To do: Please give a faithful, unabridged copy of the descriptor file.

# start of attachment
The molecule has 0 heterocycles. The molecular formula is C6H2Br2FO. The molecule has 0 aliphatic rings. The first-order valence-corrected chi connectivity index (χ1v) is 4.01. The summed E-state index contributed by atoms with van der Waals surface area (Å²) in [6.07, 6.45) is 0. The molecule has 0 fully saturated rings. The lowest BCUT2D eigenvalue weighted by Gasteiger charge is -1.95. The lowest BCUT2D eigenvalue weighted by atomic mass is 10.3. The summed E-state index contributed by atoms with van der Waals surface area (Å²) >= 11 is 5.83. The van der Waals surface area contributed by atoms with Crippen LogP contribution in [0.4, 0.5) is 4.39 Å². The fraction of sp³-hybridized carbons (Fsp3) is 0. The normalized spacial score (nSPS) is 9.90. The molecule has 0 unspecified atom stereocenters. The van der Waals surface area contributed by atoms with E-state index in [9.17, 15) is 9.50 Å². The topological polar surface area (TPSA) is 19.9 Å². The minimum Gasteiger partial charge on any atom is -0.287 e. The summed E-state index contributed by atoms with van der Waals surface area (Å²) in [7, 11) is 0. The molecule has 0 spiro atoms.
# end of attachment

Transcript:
The molecule has 0 heterocycles. The molecular formula is C6H2Br2FO. The molecule has 0 aliphatic rings. The first-order valence-corrected chi connectivity index (χ1v) is 4.01. The summed E-state index contributed by atoms with van der Waals surface area (Å²) in [6.07, 6.45) is 0. The molecule has 0 fully saturated rings. The lowest BCUT2D eigenvalue weighted by Gasteiger charge is -1.95. The lowest BCUT2D eigenvalue weighted by atomic mass is 10.3. The summed E-state index contributed by atoms with van der Waals surface area (Å²) >= 11 is 5.83. The van der Waals surface area contributed by atoms with Crippen LogP contribution in [0.4, 0.5) is 4.39 Å². The fraction of sp³-hybridized carbons (Fsp3) is 0. The normalized spacial score (nSPS) is 9.90. The molecule has 0 unspecified atom stereocenters. The van der Waals surface area contributed by atoms with E-state index in [9.17, 15) is 9.50 Å². The topological polar surface area (TPSA) is 19.9 Å². The minimum Gasteiger partial charge on any atom is -0.287 e. The summed E-state index contributed by atoms with van der Waals surface area (Å²) in [7, 11) is 0. The molecule has 0 spiro atoms.